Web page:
TNC: And here’s the worst part. There was nothing he could have done. So, initially, people don’t remember this, he was actually sitting down on the bench, and that was thought to be disrespectful. He went and talked to a veteran, who apparently had some politics, and said, “Listen, I get it, you want to protest one thing. What might make this go better is if you took a knee.”

People forgot that taking a knee actually was the compromise. It was the attempt to show some level of respect, you know? There’s nothing he could have done differently that would have made this OK.

JS: We should have a split-screen, though, of Kaepernick or other people on their knee, although Kaepernick is not on a team right now, and like, any random white guys sitting on their couch with their feet up during the national anthem. Like, “That’s your respect for the national anthem.” I think it’s part because they are black men doing that.

TNC: No, that’s definitely it. And then there’s the entire labor politics of the NFL, which I think play into this. People do not think of those guys as workers, despite the fact they played basically play for free all through college, you know, bash their brains in, and, subject themselves to all sorts of illness and injury.

I mean, again, to the point of your brain, like literally, you know your brain being affected, go into a league in which you have, yeah, workers, who are making millions, but, effectively working for people who make billions, and then are told to be grateful. You know, where the owners, are not told to be grateful. They have all sorts of problems in terms of health care and once they get out of the league, after basically preparing their entire lives to do one thing and transitioning out is very hard for black men or black people in that position to make a case for themselves as actual workers. No one sees them that way. These are people who are lucky, who should be grateful. You know? I mean it’s obscene.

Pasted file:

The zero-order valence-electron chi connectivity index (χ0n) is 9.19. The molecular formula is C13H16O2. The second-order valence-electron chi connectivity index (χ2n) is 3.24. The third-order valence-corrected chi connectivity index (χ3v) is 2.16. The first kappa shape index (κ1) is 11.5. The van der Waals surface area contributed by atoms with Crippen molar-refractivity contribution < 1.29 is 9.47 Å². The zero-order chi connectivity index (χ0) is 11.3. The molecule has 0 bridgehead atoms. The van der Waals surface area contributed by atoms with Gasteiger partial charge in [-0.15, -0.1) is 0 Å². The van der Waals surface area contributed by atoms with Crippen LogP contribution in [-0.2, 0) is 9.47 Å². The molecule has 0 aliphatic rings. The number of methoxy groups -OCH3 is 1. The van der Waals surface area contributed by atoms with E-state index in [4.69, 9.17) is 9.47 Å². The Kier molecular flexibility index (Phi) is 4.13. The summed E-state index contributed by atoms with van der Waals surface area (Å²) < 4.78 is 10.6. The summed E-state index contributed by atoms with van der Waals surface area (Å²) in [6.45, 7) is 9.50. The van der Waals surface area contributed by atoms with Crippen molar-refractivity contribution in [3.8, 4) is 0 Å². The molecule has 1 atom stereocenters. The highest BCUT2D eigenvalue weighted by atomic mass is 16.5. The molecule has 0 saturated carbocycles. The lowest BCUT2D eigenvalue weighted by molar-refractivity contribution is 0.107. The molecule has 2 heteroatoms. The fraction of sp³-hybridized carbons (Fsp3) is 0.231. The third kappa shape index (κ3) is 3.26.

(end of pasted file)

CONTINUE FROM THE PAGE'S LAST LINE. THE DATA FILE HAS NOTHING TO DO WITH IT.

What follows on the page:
JS: Yeah and that is a lot of the pushback, that’s written by the thought pieces and that’s basically the point: Why should we have sympathy for any of these, you know, multimillionaires?

TNC: But they have sympathy for the owners.

JS: Right.

TNC: You know, I mean if you’re a billionaire, you know, no one sees, you know, Donald Trump as lucky, you know? I mean no one perceives Donald Trump as lucky, you know? I mean we see him as, you know, a really smart businessman.

JS: I want to ask you about reparations, but something you said about North Korea I think is relevant to this. You know, you were talking about how North Koreans still live with that memory of the U.S. role in destroying Korea and also in that war.

In the United States, when these shootings happen, like we saw in Las Vegas, immediately the Sean Hannitys of the world go to, “Oh, well look at Chicago. And they talk about the murder rates in Chicago and the guns that are in Chicago.” What’s interesting about all of this is, no one ever raises the psychological and economic impact that slavery continues to have to this day. Do you do you think that there is ever a time that we could have in our lifetime, where the political discussion of reparations would ever be on the table?